This sign painted on the walls of the infamous Pudu jail in Kuala Lumpur, Malaysia very clearly points out the penalty in Malaysia for being caught in the trafficking of drugs.
Capital punishment in Malaysia applies to murder, drug trafficking, treason, and waging war against Yang di-Pertuan Agong (the King). Recently, the law has been extended to include acts of terrorism. Any terrorists, and anyone who aids terrorists, financially or otherwise, are liable to face the death penalty.
Only High Courts have the jurisdiction to sentence someone to death. Juvenile cases involving the death penalty are heard in High Courts instead of the juvenile court where other juvenile cases are heard. Appeals to the Court of Appeal and the Federal Court are automatic. The last resort for the convicted is to plead pardon for clemency. Pardons or clemency are granted by the Ruler or Yang di-Pertua Negeri (Governor) of the state where the crime is committed or the Yang di-Pertuan Agong if the crime is committed in the Federal Territories or when involving members of the armed forces. Death sentences are carried out by hanging as provided in Section 281 of the Criminal Procedure Code. Pregnant women and children may not be sentenced to death.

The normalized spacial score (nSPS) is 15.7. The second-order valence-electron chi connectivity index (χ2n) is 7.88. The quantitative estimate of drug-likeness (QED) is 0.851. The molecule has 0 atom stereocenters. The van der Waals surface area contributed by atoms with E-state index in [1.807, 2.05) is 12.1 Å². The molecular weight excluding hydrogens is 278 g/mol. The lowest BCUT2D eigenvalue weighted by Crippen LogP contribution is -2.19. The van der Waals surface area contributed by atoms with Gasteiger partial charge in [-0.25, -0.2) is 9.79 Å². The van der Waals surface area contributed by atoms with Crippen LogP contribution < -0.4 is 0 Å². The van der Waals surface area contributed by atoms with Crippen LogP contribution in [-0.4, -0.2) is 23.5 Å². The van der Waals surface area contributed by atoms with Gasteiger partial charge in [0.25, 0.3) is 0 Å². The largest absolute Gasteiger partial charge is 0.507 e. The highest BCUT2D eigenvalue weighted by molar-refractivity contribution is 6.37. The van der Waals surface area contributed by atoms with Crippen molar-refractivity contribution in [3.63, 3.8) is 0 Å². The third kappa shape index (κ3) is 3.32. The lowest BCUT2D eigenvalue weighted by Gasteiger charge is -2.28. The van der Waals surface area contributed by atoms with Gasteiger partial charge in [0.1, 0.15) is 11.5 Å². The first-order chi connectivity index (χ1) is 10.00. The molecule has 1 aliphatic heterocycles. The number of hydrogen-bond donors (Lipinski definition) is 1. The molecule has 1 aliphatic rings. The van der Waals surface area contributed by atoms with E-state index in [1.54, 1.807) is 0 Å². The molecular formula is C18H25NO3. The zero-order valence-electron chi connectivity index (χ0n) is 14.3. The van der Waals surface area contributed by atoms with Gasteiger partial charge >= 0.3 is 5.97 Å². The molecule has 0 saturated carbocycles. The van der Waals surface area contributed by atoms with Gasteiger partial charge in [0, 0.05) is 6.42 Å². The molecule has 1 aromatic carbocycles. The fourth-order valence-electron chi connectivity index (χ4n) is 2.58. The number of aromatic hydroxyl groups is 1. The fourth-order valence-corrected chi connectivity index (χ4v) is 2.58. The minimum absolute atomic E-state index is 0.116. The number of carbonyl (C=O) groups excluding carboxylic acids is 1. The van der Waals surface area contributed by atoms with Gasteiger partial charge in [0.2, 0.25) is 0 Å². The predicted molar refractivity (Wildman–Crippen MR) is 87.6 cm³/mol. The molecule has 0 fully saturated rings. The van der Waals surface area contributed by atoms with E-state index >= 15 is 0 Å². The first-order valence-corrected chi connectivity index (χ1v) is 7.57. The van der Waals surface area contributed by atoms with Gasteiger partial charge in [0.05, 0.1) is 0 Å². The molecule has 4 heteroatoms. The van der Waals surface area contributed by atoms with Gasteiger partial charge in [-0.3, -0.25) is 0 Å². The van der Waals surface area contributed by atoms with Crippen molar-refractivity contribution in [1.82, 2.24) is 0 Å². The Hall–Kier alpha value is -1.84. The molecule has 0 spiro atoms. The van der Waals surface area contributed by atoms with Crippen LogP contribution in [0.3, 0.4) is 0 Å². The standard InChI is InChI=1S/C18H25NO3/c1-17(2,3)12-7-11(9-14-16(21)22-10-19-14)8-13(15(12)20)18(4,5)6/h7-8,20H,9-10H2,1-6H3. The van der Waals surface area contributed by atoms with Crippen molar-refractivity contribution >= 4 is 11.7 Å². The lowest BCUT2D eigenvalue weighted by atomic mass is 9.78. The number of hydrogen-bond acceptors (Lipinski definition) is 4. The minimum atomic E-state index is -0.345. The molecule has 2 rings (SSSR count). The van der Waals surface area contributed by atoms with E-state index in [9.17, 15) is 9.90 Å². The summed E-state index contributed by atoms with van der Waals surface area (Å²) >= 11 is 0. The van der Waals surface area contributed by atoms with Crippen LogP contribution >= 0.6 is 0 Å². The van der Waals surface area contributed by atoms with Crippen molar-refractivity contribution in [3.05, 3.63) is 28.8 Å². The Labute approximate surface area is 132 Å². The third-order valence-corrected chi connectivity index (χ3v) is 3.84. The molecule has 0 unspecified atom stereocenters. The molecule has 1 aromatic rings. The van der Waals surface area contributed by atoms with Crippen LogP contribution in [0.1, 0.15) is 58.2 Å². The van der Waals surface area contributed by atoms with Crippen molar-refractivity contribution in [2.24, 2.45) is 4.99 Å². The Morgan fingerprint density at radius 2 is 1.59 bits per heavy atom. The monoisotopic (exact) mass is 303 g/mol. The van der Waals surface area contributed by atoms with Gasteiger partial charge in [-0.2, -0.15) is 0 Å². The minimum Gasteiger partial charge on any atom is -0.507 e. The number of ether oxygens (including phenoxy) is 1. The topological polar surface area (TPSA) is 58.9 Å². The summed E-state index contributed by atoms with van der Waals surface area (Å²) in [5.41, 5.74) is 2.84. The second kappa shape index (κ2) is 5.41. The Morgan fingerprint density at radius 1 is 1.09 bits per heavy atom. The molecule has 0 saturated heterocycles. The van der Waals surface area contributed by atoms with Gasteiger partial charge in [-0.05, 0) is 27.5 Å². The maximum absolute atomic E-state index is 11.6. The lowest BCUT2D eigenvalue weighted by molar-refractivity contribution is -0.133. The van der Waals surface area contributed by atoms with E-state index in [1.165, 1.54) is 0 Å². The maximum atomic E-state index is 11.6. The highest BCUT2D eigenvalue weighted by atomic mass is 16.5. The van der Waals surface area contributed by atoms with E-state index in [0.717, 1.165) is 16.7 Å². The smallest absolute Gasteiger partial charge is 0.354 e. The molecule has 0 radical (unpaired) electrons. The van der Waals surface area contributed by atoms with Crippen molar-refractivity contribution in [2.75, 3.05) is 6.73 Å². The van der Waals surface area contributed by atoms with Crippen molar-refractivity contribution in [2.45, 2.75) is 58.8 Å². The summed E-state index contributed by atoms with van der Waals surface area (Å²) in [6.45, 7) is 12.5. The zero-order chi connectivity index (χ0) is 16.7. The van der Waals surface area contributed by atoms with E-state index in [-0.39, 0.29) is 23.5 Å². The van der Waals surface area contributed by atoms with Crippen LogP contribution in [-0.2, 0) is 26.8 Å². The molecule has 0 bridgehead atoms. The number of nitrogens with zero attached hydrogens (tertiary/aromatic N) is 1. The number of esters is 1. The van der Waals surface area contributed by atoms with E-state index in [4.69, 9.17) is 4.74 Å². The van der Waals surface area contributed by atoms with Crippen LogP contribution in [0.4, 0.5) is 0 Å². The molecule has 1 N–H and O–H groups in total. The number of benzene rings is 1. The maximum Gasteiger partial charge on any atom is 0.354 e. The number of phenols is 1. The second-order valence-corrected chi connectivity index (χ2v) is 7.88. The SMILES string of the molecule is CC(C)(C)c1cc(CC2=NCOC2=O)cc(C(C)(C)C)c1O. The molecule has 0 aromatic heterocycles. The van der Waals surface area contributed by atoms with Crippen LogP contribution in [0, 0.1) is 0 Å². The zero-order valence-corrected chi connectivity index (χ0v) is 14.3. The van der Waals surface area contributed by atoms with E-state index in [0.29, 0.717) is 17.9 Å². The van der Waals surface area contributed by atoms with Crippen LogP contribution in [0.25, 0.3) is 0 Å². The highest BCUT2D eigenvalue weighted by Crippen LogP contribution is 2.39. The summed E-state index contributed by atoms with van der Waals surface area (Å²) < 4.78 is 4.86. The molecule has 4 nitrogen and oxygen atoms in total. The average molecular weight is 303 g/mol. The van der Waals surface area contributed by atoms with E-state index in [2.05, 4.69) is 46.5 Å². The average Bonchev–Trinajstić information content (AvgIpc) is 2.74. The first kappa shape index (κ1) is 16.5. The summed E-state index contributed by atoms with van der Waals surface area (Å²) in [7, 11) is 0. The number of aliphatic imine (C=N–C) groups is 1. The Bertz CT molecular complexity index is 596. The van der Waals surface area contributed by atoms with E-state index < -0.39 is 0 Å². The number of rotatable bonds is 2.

Between 1970 and 2001, Malaysia executed 359 people. As of 2006, 159 people remain on the death row. Malaysia also uses Sharia law.